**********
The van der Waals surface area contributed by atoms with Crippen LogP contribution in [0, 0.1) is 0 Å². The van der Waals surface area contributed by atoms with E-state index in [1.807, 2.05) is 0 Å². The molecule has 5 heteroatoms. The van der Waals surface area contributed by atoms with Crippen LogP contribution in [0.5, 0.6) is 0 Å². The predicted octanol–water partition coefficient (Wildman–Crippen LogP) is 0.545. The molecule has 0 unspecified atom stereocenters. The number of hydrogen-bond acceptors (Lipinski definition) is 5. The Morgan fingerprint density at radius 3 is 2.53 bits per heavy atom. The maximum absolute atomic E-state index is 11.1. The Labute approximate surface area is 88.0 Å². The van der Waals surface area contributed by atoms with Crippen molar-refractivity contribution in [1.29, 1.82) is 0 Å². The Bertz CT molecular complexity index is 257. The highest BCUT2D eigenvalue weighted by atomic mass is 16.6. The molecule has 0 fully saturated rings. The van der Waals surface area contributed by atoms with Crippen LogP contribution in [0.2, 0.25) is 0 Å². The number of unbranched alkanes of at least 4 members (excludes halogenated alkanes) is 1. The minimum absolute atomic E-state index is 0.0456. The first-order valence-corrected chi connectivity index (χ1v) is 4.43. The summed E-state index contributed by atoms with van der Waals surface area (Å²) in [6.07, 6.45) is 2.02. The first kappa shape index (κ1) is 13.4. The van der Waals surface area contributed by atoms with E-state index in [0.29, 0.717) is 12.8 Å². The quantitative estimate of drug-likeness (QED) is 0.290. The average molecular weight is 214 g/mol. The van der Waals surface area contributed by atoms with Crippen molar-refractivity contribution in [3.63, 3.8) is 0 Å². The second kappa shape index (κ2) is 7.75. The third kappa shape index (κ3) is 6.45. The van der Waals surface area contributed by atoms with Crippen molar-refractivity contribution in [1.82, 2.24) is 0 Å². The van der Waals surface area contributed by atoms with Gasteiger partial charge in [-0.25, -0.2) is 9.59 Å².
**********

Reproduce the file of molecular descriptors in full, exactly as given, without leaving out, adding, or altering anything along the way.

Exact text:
The van der Waals surface area contributed by atoms with Crippen LogP contribution in [0, 0.1) is 0 Å². The van der Waals surface area contributed by atoms with E-state index in [1.807, 2.05) is 0 Å². The molecule has 5 heteroatoms. The van der Waals surface area contributed by atoms with Crippen LogP contribution in [0.5, 0.6) is 0 Å². The predicted octanol–water partition coefficient (Wildman–Crippen LogP) is 0.545. The molecule has 0 unspecified atom stereocenters. The number of hydrogen-bond acceptors (Lipinski definition) is 5. The Morgan fingerprint density at radius 3 is 2.53 bits per heavy atom. The maximum absolute atomic E-state index is 11.1. The Labute approximate surface area is 88.0 Å². The van der Waals surface area contributed by atoms with Crippen molar-refractivity contribution in [1.29, 1.82) is 0 Å². The Bertz CT molecular complexity index is 257. The highest BCUT2D eigenvalue weighted by atomic mass is 16.6. The molecule has 0 fully saturated rings. The van der Waals surface area contributed by atoms with Crippen LogP contribution in [0.2, 0.25) is 0 Å². The number of unbranched alkanes of at least 4 members (excludes halogenated alkanes) is 1. The minimum absolute atomic E-state index is 0.0456. The first-order valence-corrected chi connectivity index (χ1v) is 4.43. The summed E-state index contributed by atoms with van der Waals surface area (Å²) in [6.07, 6.45) is 2.02. The first kappa shape index (κ1) is 13.4. The van der Waals surface area contributed by atoms with E-state index in [0.29, 0.717) is 12.8 Å². The quantitative estimate of drug-likeness (QED) is 0.290. The average molecular weight is 214 g/mol. The van der Waals surface area contributed by atoms with Crippen molar-refractivity contribution in [3.63, 3.8) is 0 Å². The second kappa shape index (κ2) is 7.75. The third kappa shape index (κ3) is 6.45. The van der Waals surface area contributed by atoms with Crippen molar-refractivity contribution in [1.82, 2.24) is 0 Å². The van der Waals surface area contributed by atoms with Gasteiger partial charge in [-0.25, -0.2) is 9.59 Å².